Senators Push for End to Military Paying NFL to Honor Troops

FILE - In this March 2, 2015, file photo, Sen John McCain, R-Ariz., speaks to reporters as he heads to the Senate chamber at the Capitol in Washington, Monday, March 2, 2015. Congress can get so busy that senators and their staffs don’t always have time to scrutinize bills they pass and letters they sign -- or so it seemed this week, anyway. While Republicans snickered at the Democrats’ trafficking jam, Democrats howled at the 47 GOP senators who warned Iran’s leaders in a letter that any nuclear agreement made with President Barack Obama might be short-lived. (AP Photo/J. Scott Applewhite, File)
FILE - In this March 2, 2015, file photo, Sen John McCain, R-Ariz., speaks to reporters as he heads to the Senate chamber at the Capitol in Washington, Monday, March 2, 2015. Congress can get so busy that senators and their staffs don’t always have time to scrutinize bills they pass and letters they sign -- or so it seemed this week, anyway. While Republicans snickered at the Democrats’ trafficking jam, Democrats howled at the 47 GOP senators who warned Iran’s leaders in a letter that any nuclear agreement made with President Barack Obama might be short-lived. (AP Photo/J. Scott Applewhite, File)
In this March 2, 2015, file photo, Sen John McCain, R-Ariz., speaks to reporters as he heads to the Senate chamber at the Capitol in Washington, Monday, March 2, 2015. (AP Photo/J. Scott Applewhite, File)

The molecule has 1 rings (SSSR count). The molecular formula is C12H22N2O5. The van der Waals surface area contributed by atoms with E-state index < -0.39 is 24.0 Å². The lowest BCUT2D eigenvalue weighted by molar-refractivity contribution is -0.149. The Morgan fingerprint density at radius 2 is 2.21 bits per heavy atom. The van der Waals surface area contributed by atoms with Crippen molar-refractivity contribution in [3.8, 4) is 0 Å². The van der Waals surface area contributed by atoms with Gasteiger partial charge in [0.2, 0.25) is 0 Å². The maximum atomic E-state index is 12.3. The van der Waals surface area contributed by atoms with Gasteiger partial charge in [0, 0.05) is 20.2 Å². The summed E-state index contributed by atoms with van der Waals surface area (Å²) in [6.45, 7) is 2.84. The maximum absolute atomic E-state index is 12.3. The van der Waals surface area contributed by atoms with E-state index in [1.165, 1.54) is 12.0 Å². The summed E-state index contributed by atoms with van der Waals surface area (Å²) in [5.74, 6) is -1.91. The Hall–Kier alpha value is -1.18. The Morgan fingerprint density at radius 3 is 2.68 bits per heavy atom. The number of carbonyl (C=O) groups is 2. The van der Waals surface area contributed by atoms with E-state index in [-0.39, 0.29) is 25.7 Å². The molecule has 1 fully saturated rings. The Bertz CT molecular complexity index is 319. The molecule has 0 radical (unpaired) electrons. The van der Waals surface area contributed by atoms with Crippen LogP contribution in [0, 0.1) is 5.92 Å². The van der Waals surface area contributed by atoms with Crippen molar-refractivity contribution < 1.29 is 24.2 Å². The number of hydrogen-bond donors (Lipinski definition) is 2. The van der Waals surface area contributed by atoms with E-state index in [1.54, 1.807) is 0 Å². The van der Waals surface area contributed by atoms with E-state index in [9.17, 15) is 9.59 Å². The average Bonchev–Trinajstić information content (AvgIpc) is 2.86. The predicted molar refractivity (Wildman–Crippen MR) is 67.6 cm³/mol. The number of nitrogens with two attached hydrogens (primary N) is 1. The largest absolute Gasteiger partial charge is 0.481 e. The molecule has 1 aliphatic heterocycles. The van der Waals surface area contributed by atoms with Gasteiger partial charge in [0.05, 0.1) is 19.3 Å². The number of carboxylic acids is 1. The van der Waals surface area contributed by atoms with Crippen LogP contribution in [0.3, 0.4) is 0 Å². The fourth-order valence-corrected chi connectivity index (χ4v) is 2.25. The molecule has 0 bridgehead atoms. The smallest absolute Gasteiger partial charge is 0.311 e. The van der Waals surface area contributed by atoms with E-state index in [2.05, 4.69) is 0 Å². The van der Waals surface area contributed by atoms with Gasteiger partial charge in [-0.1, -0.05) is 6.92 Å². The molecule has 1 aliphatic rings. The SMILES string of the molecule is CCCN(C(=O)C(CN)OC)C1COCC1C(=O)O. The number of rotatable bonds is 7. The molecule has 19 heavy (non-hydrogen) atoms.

WASHINGTON (AP) — The New England Patriots got $675,000 from the Army National Guard for honoring American troops, including a “True Patriot” program during a halftime show at home games.

“Hardly a deprived franchise,” scoffed Sen. John McCain, R-Ariz., on Thursday as he and two other lawmakers won Senate approval for a prohibition on lucrative Pentagon contracts with NFL teams for the various ceremonies honoring the military.

The Super Bowl champion Patriots weren’t the only NFL team to receive taxpayer dollars the past three years for color-guard performances, flag rollouts and other events recognizing members of the military. The Atlanta Falcons got $579,500; the Denver Broncos received $460,000.

In fact, the NFL received $7 million over three years from contracts with the Guard, according to McCain.

The senator said he was “shocked and disappointed to learn that several NFL teams weren’t sponsoring these activities out of the goodness of their own hearts but were doing so to make an extra buck.”

McCain, along with Sens. Jeff Flake, R-Ariz., and Richard Blumenthal, D-Conn., argued wealthy teams shouldn’t be receiving taxpayer dollars when the military faces cuts in spending.

By voice vote, the Senate added the measure, barring the “Department of Defense from entering into contracts to facilitate payments for honoring members of the Armed Forces at sporting events,” to a sweeping defense policy bill.

The Senate is expected to complete work on the policy bill next week.

Copyright 2015 The Associated Press. All rights reserved. This material may not be published, broadcast, rewritten or redistributed.

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